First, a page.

Breckenridge’s Psycle 9600 offers new spin on high-elevation workouts
Twenty bikes face the instructor at Psycle 9600, a new spin lab geared up to make people spin, sweat and suffer their way to better health in Breckenridge’s high-alpine environment.
Inside the studio at Main Street Station, classes will ride across the mountains, along coastlines and through quaint villages, all recreated on two wall-mounted 75-inch flat-screen TVs on each side of the instructor.
“This is a fun little ride,” said owner Melissa Dasakis during a recent demo. “Eventually it picks up and you can see the ocean. It gives you something a little different to do.”
Aiming to help people find strength and power in mind and body, Dasakis moved from Fort Collins to Breckenridge and later founded Psycle 9600. The name plays on the spelling because, as Dasakis puts it, fitness comes from having the right psychology as much as anything else.
The high-elevation cycle lab opened in January and now boasts being the highest Spin Studio in North America. Additionally, Psycle 9600 will celebrate its grand opening from 5-7 p.m. Saturday.
Psycle 9600 works through the Spivi program, an interactive multimedia system created for indoor cycling studios and fitness clubs. Spivi collects data from sensors on the bikes — think heart rate, power, cadence, speed, distance, energy, calories burned and more — and combines that data with personal information stored in the cloud to generate visuals, group simulations, leaderboards and even videos in real-time.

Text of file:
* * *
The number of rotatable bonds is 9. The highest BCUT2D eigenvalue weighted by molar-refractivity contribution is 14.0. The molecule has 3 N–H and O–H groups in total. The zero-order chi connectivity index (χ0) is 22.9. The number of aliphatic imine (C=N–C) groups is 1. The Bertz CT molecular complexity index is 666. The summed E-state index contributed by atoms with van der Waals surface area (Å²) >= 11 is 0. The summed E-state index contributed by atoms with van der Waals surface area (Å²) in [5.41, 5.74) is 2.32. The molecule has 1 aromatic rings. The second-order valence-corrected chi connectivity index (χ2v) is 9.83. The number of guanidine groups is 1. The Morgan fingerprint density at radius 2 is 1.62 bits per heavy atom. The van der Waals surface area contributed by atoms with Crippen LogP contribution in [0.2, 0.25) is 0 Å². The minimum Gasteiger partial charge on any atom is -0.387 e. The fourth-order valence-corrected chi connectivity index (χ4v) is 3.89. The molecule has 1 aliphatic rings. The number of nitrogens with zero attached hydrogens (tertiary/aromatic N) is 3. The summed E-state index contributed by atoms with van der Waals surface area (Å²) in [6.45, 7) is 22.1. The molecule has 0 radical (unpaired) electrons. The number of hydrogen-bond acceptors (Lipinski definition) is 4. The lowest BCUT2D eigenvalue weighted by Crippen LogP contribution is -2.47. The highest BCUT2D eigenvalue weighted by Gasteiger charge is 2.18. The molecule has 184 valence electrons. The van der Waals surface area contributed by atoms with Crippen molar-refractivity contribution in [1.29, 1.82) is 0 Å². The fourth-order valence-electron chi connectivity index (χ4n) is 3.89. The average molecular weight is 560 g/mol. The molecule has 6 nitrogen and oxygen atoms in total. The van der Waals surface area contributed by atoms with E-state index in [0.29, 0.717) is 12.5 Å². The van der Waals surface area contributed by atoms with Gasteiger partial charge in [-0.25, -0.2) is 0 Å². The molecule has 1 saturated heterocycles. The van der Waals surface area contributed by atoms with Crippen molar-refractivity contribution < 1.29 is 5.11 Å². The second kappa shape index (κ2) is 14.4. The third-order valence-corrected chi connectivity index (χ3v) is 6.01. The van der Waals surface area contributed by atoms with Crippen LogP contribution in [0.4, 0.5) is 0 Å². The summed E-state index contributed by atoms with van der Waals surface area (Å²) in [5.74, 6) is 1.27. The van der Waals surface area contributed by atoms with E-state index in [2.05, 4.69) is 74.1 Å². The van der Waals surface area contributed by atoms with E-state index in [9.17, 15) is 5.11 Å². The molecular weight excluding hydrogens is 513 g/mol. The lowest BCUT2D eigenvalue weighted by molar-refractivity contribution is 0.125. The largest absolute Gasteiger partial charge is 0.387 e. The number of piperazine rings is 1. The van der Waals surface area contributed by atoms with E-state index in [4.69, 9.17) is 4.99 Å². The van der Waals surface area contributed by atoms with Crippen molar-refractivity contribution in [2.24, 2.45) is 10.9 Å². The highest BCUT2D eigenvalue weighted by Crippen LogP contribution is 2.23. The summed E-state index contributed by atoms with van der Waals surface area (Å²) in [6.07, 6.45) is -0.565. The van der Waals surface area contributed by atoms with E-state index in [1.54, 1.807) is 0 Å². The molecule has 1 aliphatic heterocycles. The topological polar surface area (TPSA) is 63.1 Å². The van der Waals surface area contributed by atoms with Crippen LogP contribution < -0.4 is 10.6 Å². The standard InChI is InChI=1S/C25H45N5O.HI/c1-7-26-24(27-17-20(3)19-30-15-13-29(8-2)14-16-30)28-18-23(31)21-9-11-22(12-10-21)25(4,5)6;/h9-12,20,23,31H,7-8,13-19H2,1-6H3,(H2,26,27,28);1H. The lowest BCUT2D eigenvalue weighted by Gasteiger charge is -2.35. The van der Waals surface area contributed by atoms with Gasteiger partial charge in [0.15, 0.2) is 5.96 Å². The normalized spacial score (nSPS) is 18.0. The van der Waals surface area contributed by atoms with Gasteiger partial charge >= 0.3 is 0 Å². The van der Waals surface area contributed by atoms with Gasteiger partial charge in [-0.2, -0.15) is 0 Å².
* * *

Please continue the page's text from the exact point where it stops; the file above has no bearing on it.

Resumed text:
The classes feature intense cardio sessions to the rhythm of music and are appropriate for everyone from first-time cyclists to spin-class addicts, including people training for events or someone who just wants to take a break from skiing.
“If I want them to climb, they’ll come out of saddle like they’re climbing up a hill,” Dasakis said as the scenes began to change on the TVs and the workout intensified. “If we’re sprinting, I can pick up our speed to make them feel like we’re going fast.”
The computer is based on a Windows system, and instructors, including Dasakis, control the ride with an Xbox controller. At the same time, each bike speaks to the computer wirelessly.
“As we finish our ride, it gives you your stats,” Dasakis said, adding that Spivi points act like a handicap so everyone’s scores can be weighted appropriately.
At 9,600 feet elevation, the thin air can certainly provide an added challenge for the classes, Dasakis said, but all her instructors are CPR and first aid certified. Plus, there’s a readily available AED next door just in case, she said.
“We haven’t had any problems, but we caution people when they first come in,” Dasakis said of the high elevation, explaining that even she felt it moving from the Front Range to the High Country, which isn’t nearly as dramatic as coming up from New York, Florida or California.
The lab offers 30-, 45- and 60-minute workouts, including spin sessions combined with core, upper- and lower-body workouts. A 30-minute power lunch costs $10 while the drop-in rate is $30 for a full class. Psycle 9600 also offers a wide variety of multiclass packages along with some specials for locals. For more, go to Psycle9600.com.
Start a dialogue, stay on topic and be civil.
If you don't follow the rules, your comment may be deleted.